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Follow-up question to Are battery packs allowed in hand luggage?

I have a 26,000 mAh battery pack ("Intocircuit Power Castle") which I want to take on a plane (Royal Air Maroc). Airline battery capacity limits tend to be based on Watt hours (Wh), and I'm confused about the conversion formula - specifically, the voltage part.

The conversion formula is mAh divided by 1,000 (or, Ah) times V = Wh. From what I can find online, V means "operating voltage", and this is where I get confused.

I can't see any reference to operating voltage on my battery. As for output voltage, there are four possibilities:

  • USB at 5V
  • DC at 12V
  • DC at 15V
  • DC at 19V

...which could give anything from 130 to 494, if any of these even are the operating voltage.

How do I find out the operating voltage to make this calculation? Or, is it possible to check based on mAh alone?


Funnily enough, someone asked my exact question about my exact brand of battery at some forum. Unfortunately, in a perfect example of why forums are terrible, instead of answering the question, they just started arguing about whether the asker even needed a battery (trust me, I do), whether it's standard to have power sockets on airlines these days (trust me, where I'm flying, it isn't), and recommending solar charging (that's already how I charge this battery!).

  • milliAmp-hours surely, not millihour-amps? Although I guess those units are equivilant, just the former is really odd sounding (who ever uses millihours?) – CMaster Dec 17 '15 at 9:30
  • What kind of output DOES the battery suppy (ie, how do you plug things in to charge off it)? Do you have a multimeter or voltmeter avalable to you (or could you go to the store and buy one?) – CMaster Dec 17 '15 at 9:32
  • Doesn't seem possible to figure that out on mAh alone. But my educated guess is that the battery will be allowed in carry-on baggage. – Egil Dec 17 '15 at 10:29
  • @cmaster output is USB, or DC similar to a DC adapter. There's one DC out socket and a switch to choose voltage. mHa was a typo... D'oh – user568458 Dec 17 '15 at 10:41
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The maximum nominal voltage of a Lithium battery cell is 3.7V (according to Wikpedia). Thus, in order to get an upper bound on the energy stored in the battery in Wh, you need to take the mAh rating and multiply it with 3.7/1000. External battery packs that provide USB power (at 5V) use additional circuity to step up the voltage.

Having said that, there are batteries that consist of multiple cells. In such a case, the battery normally either has a Wh rating printed on it (e.g., for laptops) or a voltage rating printed on it.

They may of course be exceptions to the rule that it's either at most 3.7V or something else is printed on the device. However, this would make the battery look unnecessarily bad, so for marketing reasons, there should be few exceptions.

  • This is a Lithium Polymer battery, I think that link only applies to disposable lithium batteries? – user568458 Dec 17 '15 at 11:30
  • @user568458 The nominal cell voltage also 3.7V for Lithium Polymer batteries (according that their Wikipedia article). Also, "Lithium battery" is the superclass of batteries if I am not mistaken. – DCTLib Dec 17 '15 at 11:36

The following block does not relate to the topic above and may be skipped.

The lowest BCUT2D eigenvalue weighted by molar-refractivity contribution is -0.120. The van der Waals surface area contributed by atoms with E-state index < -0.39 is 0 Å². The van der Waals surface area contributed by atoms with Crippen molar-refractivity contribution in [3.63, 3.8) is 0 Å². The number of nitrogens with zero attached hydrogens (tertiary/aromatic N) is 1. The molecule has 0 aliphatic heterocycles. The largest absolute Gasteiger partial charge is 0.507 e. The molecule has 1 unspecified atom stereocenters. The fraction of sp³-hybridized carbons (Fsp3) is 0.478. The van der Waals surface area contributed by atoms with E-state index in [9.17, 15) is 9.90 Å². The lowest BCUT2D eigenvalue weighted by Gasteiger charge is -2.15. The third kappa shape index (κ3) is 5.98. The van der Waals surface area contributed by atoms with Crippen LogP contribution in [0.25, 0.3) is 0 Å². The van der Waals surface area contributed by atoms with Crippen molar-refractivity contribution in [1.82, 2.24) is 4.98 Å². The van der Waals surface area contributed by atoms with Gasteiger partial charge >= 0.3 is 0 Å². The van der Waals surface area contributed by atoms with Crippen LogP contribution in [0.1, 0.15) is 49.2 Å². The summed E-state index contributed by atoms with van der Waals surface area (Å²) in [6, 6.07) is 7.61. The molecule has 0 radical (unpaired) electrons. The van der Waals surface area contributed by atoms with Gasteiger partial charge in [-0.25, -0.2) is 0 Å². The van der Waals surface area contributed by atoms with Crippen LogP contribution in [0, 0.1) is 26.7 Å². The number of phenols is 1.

• RavPower (a battery pack manufacturer whose products include the kind of mixed-voltage-output laptop chargers I'm asking about) published this article blog.ravpower.com/2017/04/flying-planes-power-banks which seems to confirm that the "nominal voltage" of a lithium polymer power bank is 3.7V as you say – user568458 May 20 '18 at 21:30
  • They also give a useful rule of thumb - if the mAh is advertised as below 27,027 (/ 1000 x 3.7 = 100 Wh), they say you can probably take it on carry-on baggage without needing approval (unless the airline has a special policy). If it's above that but below 43,243 mAh (/ 1000 x 3.7 = 160 Wh), they say you will probably need to get prior approval from the airline. If it is above this, it probably won't be allowed, unless special permission is granted and it's packed by crew in a dangerous goods area. – user568458 May 20 '18 at 21:46
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Broadly speaking you have the problem that if you can take it on or not is at the discretion of airport security. If you can't clearly show that it is within their rules, then good luck convincing them to beleive your calculations. On the other hand, they may not be aware that there are any restrictions, or choose not to inspect the battery too closely.

The current-time rating of a battery normally refers to the voltage of the actual battery itself. However it isn't entirely clear here what that is - in fact it is possible that changing to voltage output rewires how the cells are connected in the battery. Equally, there is a marketing reason to give bigger numbers throughout the product range, even though the smaller devices only provide 5V through USB.

This amazon page however does provide some useful hints. It says that a full charge takes 5-6 hours at 18.5V/2 Amps. So that's a maximum of:

6 * 2 * 18.5 = 222 WH

We know that there will be inefficencies there, so it will definitley be less than that.

As several other items in the range are USB only, and it's the only value from the 4 that fits under our calculated maximum, I'd guess that they are referring to the battery capactity at 5V, meaning 130WH.

But as we're making assumptions here based on limited information I'd suggest two things:

  1. Contact the manufactorer asking for the capacity in power-time units as opposed to current-time.
  2. Don't try to take it unless you are prepared to leave it behind in the event of an unusally thorough security check.

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